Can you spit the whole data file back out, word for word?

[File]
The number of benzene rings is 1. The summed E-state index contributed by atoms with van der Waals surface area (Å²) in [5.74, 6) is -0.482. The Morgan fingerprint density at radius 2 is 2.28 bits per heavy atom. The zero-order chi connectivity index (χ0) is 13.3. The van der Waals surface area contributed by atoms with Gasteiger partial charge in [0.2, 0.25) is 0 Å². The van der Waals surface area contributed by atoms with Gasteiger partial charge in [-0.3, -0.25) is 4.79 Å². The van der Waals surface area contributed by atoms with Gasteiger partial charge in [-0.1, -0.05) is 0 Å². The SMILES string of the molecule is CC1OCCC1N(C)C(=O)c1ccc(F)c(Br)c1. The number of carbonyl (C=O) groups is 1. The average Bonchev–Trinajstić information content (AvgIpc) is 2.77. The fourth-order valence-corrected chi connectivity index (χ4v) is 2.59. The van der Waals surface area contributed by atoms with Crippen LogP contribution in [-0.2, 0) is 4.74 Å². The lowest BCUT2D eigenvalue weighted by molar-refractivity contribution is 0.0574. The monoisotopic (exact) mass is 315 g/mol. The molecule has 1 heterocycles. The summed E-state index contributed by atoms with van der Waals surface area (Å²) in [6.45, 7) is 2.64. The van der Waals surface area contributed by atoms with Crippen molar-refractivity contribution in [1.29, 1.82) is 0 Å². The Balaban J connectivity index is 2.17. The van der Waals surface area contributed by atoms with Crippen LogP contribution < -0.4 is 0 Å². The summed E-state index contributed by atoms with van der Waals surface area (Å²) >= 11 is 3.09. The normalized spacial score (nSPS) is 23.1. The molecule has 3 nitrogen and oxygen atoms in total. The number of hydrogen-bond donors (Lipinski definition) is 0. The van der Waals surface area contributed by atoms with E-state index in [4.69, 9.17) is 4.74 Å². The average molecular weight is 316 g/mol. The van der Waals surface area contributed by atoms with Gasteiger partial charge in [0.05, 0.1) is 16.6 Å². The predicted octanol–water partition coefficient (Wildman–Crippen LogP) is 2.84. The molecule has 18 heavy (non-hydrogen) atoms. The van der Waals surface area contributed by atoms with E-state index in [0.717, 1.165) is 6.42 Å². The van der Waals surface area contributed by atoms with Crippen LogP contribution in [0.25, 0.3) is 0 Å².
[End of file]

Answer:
The number of benzene rings is 1. The summed E-state index contributed by atoms with van der Waals surface area (Å²) in [5.74, 6) is -0.482. The Morgan fingerprint density at radius 2 is 2.28 bits per heavy atom. The zero-order chi connectivity index (χ0) is 13.3. The van der Waals surface area contributed by atoms with Gasteiger partial charge in [0.2, 0.25) is 0 Å². The van der Waals surface area contributed by atoms with Gasteiger partial charge in [-0.3, -0.25) is 4.79 Å². The van der Waals surface area contributed by atoms with Gasteiger partial charge in [-0.1, -0.05) is 0 Å². The SMILES string of the molecule is CC1OCCC1N(C)C(=O)c1ccc(F)c(Br)c1. The number of carbonyl (C=O) groups is 1. The average Bonchev–Trinajstić information content (AvgIpc) is 2.77. The fourth-order valence-corrected chi connectivity index (χ4v) is 2.59. The van der Waals surface area contributed by atoms with Crippen LogP contribution in [-0.2, 0) is 4.74 Å². The lowest BCUT2D eigenvalue weighted by molar-refractivity contribution is 0.0574. The monoisotopic (exact) mass is 315 g/mol. The molecule has 1 heterocycles. The summed E-state index contributed by atoms with van der Waals surface area (Å²) in [6.45, 7) is 2.64. The van der Waals surface area contributed by atoms with Crippen molar-refractivity contribution in [1.29, 1.82) is 0 Å². The Balaban J connectivity index is 2.17. The van der Waals surface area contributed by atoms with Crippen LogP contribution < -0.4 is 0 Å². The summed E-state index contributed by atoms with van der Waals surface area (Å²) >= 11 is 3.09. The normalized spacial score (nSPS) is 23.1. The molecule has 3 nitrogen and oxygen atoms in total. The number of hydrogen-bond donors (Lipinski definition) is 0. The van der Waals surface area contributed by atoms with E-state index in [4.69, 9.17) is 4.74 Å². The average molecular weight is 316 g/mol. The van der Waals surface area contributed by atoms with Gasteiger partial charge in [0.05, 0.1) is 16.6 Å². The predicted octanol–water partition coefficient (Wildman–Crippen LogP) is 2.84. The molecule has 18 heavy (non-hydrogen) atoms. The van der Waals surface area contributed by atoms with E-state index in [0.717, 1.165) is 6.42 Å². The van der Waals surface area contributed by atoms with Crippen LogP contribution in [0.25, 0.3) is 0 Å².